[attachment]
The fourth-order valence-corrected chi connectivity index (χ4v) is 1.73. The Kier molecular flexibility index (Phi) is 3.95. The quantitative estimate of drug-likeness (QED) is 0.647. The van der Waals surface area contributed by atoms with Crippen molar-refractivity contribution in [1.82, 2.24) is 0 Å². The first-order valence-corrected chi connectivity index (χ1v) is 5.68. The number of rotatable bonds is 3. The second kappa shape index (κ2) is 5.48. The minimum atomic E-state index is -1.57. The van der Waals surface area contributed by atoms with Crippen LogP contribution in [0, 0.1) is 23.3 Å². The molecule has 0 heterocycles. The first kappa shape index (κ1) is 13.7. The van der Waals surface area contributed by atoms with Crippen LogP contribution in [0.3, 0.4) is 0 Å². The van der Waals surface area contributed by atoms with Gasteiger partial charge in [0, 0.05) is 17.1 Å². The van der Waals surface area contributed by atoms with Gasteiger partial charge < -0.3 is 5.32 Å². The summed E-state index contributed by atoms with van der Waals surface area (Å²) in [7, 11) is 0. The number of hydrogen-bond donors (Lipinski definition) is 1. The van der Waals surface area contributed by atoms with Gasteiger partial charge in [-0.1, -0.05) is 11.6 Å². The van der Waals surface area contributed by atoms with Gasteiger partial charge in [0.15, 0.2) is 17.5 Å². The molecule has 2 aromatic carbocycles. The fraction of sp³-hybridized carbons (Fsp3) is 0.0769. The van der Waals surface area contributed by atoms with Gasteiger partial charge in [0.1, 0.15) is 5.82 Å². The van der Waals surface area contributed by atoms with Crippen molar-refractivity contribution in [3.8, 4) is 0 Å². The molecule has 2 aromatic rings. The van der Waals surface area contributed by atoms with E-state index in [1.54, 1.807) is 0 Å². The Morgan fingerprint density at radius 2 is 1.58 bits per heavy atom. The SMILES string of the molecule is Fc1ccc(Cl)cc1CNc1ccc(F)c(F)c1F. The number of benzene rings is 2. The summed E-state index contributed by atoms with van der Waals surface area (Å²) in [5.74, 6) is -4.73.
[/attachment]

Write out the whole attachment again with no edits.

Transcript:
The fourth-order valence-corrected chi connectivity index (χ4v) is 1.73. The Kier molecular flexibility index (Phi) is 3.95. The quantitative estimate of drug-likeness (QED) is 0.647. The van der Waals surface area contributed by atoms with Crippen molar-refractivity contribution in [1.82, 2.24) is 0 Å². The first-order valence-corrected chi connectivity index (χ1v) is 5.68. The number of rotatable bonds is 3. The second kappa shape index (κ2) is 5.48. The minimum atomic E-state index is -1.57. The van der Waals surface area contributed by atoms with Crippen LogP contribution in [0, 0.1) is 23.3 Å². The molecule has 0 heterocycles. The first kappa shape index (κ1) is 13.7. The van der Waals surface area contributed by atoms with Crippen LogP contribution in [0.3, 0.4) is 0 Å². The van der Waals surface area contributed by atoms with Gasteiger partial charge in [0, 0.05) is 17.1 Å². The van der Waals surface area contributed by atoms with Gasteiger partial charge < -0.3 is 5.32 Å². The summed E-state index contributed by atoms with van der Waals surface area (Å²) in [7, 11) is 0. The number of hydrogen-bond donors (Lipinski definition) is 1. The van der Waals surface area contributed by atoms with Gasteiger partial charge in [-0.1, -0.05) is 11.6 Å². The van der Waals surface area contributed by atoms with Gasteiger partial charge in [0.15, 0.2) is 17.5 Å². The molecule has 2 aromatic carbocycles. The fraction of sp³-hybridized carbons (Fsp3) is 0.0769. The van der Waals surface area contributed by atoms with Gasteiger partial charge in [0.1, 0.15) is 5.82 Å². The van der Waals surface area contributed by atoms with Crippen molar-refractivity contribution in [3.8, 4) is 0 Å². The molecule has 2 aromatic rings. The van der Waals surface area contributed by atoms with E-state index in [1.54, 1.807) is 0 Å². The Morgan fingerprint density at radius 2 is 1.58 bits per heavy atom. The SMILES string of the molecule is Fc1ccc(Cl)cc1CNc1ccc(F)c(F)c1F. The number of benzene rings is 2. The summed E-state index contributed by atoms with van der Waals surface area (Å²) in [5.74, 6) is -4.73.